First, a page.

The Executive Order ensures that Interior, Agriculture, Commerce, Defense and EPA “implement laws relating to the environment and natural resources in a manner that promotes cooperative conservation, with an emphasis on appropriate inclusion of local participation in Federal decision making, in accordance with their respective agency missions, policies, and regulations.”

In addition, the Order authorizes and instructs the chairman of the Council on Environmental Quality to convene, within 1 year, a White House Conference on Cooperative Conservation to facilitate the exchange of information and advice to ensure progress is being made in achieving the Executive Order’s objectives.

NCC Chairman Anderson complimented the Administration for an initiative to ensure that all Federal agencies involved in implementing conservation programs are coordinating their efforts and that farmers and ranchers will be provided an opportunity to fully participate in development of important, voluntary cost-share programs. He noted that cotton farmers have a long history of utilizing innovative practices and technology to conserve and enhance America’s natural resources including soil, water and air quality.

Secretary Veneman said during a news conference that she is instructing her colleagues at USDA to outline procedures the agency can use to implement the President’s executive order.

First CSP Contract Signings Announced

Agriculture Secretary Ann M. Veneman announced that nearly 2,200 farmers and ranchers have been selected as the first participants in the Conservation Security Program (CSP). The privately-owned land affected by the new program covers nearly 1.9 million acres in the 18 watersheds in 22 states selected for FY04 CSP sign-up.

"USDA has accepted all eligible CSP applications that were submitted during the first sign-up period," Veneman said. "The participating agricultural producers are model conservationists who have set the twin goals of productivity and conservation for their operations."

Payments will begin immediately under 3 tiers of conservation contracts capped at $20,000, $35,000 and $45,000 annually. Contracts will last for 5 years for Tier I and 5-10 years for Tiers II and III. Enrollment data show that 37% of the applicants qualify for Tier I, 40% for Tier II and 23% for Tier III.

Veneman said, “The sign-up response indicates that some of the best conservationists are willing to do even more conservation through CSP.”

Environmental enhancement activities offered by applicants include improving soil quality, water quality, wildlife habitat management, nutrient and pest management, air quality management, and on-farm energy management.

The Natural Resources Conservation Service (NRCS) self-assessment workbook helped producers identify whether their ag operation met sign-up requirements and addressed minimum soil and water quality criteria. By going through the self-assessment, producers analyzed their eligibility and learned what specific documentation to bring to their CSP interview at their local NRCS office.

According to USDA, this process marked a new beginning in NRCS client relationships by giving control of the application process to the landowner. About 4,800 producer contacts were registered at local NRCS offices and USDA Service Centers during the first sign-up that ended July 30, ’04. CSP will be available each year on a rotational basis in as many watersheds as funding allows. Additional information on CSP is at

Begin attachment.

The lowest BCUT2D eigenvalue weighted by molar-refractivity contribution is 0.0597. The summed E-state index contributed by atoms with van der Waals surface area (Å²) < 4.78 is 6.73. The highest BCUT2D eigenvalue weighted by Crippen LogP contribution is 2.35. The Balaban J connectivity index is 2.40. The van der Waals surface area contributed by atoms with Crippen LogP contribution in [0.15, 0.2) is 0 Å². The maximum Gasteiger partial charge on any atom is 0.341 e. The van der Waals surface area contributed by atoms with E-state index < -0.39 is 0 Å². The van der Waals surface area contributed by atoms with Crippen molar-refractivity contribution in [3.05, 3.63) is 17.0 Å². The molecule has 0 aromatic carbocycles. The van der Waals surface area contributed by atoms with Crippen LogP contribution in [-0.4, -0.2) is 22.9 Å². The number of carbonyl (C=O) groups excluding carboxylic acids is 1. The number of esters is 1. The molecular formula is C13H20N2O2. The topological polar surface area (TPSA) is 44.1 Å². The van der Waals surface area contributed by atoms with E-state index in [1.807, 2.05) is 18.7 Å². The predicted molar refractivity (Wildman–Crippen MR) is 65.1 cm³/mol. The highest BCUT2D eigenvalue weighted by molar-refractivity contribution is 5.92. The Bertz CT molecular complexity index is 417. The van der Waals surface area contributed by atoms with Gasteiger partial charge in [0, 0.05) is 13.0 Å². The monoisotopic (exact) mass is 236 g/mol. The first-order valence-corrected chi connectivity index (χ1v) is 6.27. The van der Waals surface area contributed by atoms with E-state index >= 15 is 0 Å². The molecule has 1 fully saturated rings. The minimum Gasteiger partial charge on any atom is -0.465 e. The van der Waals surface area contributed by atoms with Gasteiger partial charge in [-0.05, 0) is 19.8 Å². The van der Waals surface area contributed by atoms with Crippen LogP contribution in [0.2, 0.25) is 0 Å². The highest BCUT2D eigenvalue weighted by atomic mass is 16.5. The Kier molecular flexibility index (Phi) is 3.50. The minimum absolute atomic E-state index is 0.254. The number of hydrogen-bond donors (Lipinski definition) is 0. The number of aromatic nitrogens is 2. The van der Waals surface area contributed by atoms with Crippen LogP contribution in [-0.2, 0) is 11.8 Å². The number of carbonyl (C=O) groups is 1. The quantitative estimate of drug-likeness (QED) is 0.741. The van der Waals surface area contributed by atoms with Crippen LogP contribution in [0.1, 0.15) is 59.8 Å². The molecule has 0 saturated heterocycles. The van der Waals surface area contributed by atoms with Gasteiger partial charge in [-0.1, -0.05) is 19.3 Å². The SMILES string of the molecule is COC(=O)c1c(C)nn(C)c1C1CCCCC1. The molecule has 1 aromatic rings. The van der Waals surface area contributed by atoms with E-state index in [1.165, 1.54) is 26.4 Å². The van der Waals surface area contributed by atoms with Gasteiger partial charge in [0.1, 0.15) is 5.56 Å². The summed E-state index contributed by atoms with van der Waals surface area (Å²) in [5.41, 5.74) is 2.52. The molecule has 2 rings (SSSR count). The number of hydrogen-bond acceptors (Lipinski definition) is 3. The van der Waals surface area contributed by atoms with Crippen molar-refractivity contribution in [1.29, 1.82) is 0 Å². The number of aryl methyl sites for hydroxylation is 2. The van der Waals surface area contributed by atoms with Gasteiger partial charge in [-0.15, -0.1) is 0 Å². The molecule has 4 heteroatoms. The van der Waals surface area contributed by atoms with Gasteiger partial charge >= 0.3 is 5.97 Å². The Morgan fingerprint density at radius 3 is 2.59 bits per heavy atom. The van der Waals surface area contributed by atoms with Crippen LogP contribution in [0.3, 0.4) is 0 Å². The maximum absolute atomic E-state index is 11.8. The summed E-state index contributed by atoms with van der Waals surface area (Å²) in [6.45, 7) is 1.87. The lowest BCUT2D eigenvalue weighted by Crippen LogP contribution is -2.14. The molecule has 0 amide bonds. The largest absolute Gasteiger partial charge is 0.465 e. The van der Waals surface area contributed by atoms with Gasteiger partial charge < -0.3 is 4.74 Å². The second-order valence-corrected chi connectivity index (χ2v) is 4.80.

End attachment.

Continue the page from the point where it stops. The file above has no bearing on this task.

Mill Consumption Slips

According to the Commerce Department, July (4-week month) total cotton consumption in domestic mills was 222.3 million pounds for a seasonally adjusted annualized rate of 6.37 million 480-pound bales. Last year’s July annualized rate was 6.62 million bales. The June (5-week month) estimate of domestic mill use of cotton was lowered by 52,000 pounds to 290.7 million. The revised seasonally adjusted annualized rate of consumption for June is 6.26 million 480-pound bales. This is lower than last year’s June annualized rate of 6.59 million bales.

The Commerce Department’s estimate of both upland and ELS consumption of cotton by US mills, when adjusted to represent the complete ’03-04 crop year, is about 6.49 million bales. This mill use level, when combined with an export number of about 13.8 million bales, would imply ending stocks of 3.4 million bales for the ’03-04 crop year. This is lower than Commerce’s latest estimate of 3.5 million bales for stocks on hand.

USDA’s August estimate of ending stocks was 3.6 million bales. USDA’s next supply and demand estimates are scheduled to be released on Sept. 10.

Preliminary August domestic mill use of cotton and revised July figures will be released by the Department of Commerce on Sept. 30, ’04.

Sales Trimmed, Shipments Steady

USDA said net export sales for the week ending Aug. 19, ’04 were 119,600 bales (480-lb.), resulting in total ’04-05 sales of slightly more than 5.0 million. Total sales at the same point in the ’03-04 marketing year were about 3.3 million bales. Total new crop (’05-06) sales are 155,000 bales.

Shipments for the week were 169,100 bales, bringing total exports to date to 604,900 bales, below the 697,600 bales at the comparable point in the ’03-04 marketing year.

Prices Effective August 27-September 2, 2004

Adjusted World Price, SLM 1 1/16

40.66 cents


Coarse Count Adjustment

0.00 cents

Current Step 2 Certificate Value

0.00 cents

Marketing Loan Gain Value

 11.34 cents

Import Quotas Open


Step 3 Quotas (480-lb. bales)


ELS Payment Rate

 0.00 cents

*No Adjustment Made Under Step I
Five-Day Average
Current 3135 c.i.f. Northern Europe

 55.72 cents

Forward 3135 c.i.f. Northern Europe

 No quote

Coarse Count c.i.f. Northern Europe

 55.17 cents

Current US c.i.f. Northern Europe

 56.60 cents

Forward US c.i.f. Northern Europe

 No quote

2003-04 Weighted Marketing-Year Average Farm Price  
Year-to-Date (August-June)

62.52 cents


**August-July average price used in determination of counter-cyclical payment